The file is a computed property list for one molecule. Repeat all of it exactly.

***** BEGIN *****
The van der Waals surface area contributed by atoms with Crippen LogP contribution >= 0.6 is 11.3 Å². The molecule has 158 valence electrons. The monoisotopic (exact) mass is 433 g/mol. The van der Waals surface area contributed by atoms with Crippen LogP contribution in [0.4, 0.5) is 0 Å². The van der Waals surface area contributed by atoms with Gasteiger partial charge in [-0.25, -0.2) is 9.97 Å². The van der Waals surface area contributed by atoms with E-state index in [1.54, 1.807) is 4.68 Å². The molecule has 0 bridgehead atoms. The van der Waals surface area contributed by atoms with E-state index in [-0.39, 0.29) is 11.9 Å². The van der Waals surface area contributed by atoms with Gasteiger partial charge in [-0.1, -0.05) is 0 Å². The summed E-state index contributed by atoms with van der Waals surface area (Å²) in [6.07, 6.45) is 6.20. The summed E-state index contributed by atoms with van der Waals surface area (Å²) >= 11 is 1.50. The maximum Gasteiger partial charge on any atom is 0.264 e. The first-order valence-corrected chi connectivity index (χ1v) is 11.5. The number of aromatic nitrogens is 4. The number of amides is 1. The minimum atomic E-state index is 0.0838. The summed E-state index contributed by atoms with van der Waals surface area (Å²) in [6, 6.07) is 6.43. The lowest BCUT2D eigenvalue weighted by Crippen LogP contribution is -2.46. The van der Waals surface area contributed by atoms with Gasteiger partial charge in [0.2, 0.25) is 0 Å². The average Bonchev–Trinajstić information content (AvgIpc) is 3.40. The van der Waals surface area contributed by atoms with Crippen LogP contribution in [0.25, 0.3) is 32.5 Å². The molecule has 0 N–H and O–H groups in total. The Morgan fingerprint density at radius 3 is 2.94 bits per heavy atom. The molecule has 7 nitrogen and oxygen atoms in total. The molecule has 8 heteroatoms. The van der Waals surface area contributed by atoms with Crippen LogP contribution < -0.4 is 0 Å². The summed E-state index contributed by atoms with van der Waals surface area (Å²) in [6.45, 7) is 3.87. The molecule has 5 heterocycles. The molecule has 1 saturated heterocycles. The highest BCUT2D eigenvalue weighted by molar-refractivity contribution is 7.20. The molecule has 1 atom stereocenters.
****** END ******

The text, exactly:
The van der Waals surface area contributed by atoms with Crippen LogP contribution >= 0.6 is 11.3 Å². The molecule has 158 valence electrons. The monoisotopic (exact) mass is 433 g/mol. The van der Waals surface area contributed by atoms with Crippen LogP contribution in [0.4, 0.5) is 0 Å². The van der Waals surface area contributed by atoms with Gasteiger partial charge in [-0.25, -0.2) is 9.97 Å². The van der Waals surface area contributed by atoms with E-state index in [1.54, 1.807) is 4.68 Å². The molecule has 0 bridgehead atoms. The van der Waals surface area contributed by atoms with E-state index in [-0.39, 0.29) is 11.9 Å². The van der Waals surface area contributed by atoms with Gasteiger partial charge in [-0.1, -0.05) is 0 Å². The summed E-state index contributed by atoms with van der Waals surface area (Å²) in [6.07, 6.45) is 6.20. The summed E-state index contributed by atoms with van der Waals surface area (Å²) >= 11 is 1.50. The maximum Gasteiger partial charge on any atom is 0.264 e. The first-order valence-corrected chi connectivity index (χ1v) is 11.5. The number of aromatic nitrogens is 4. The number of amides is 1. The minimum atomic E-state index is 0.0838. The summed E-state index contributed by atoms with van der Waals surface area (Å²) in [6, 6.07) is 6.43. The lowest BCUT2D eigenvalue weighted by Crippen LogP contribution is -2.46. The van der Waals surface area contributed by atoms with Gasteiger partial charge in [0.2, 0.25) is 0 Å². The average Bonchev–Trinajstić information content (AvgIpc) is 3.40. The van der Waals surface area contributed by atoms with Crippen LogP contribution in [0.25, 0.3) is 32.5 Å². The molecule has 0 N–H and O–H groups in total. The Morgan fingerprint density at radius 3 is 2.94 bits per heavy atom. The molecule has 7 nitrogen and oxygen atoms in total. The molecule has 8 heteroatoms. The van der Waals surface area contributed by atoms with Crippen LogP contribution < -0.4 is 0 Å². The summed E-state index contributed by atoms with van der Waals surface area (Å²) in [6.45, 7) is 3.87. The molecule has 5 heterocycles. The molecule has 1 saturated heterocycles. The highest BCUT2D eigenvalue weighted by molar-refractivity contribution is 7.20. The molecule has 1 atom stereocenters.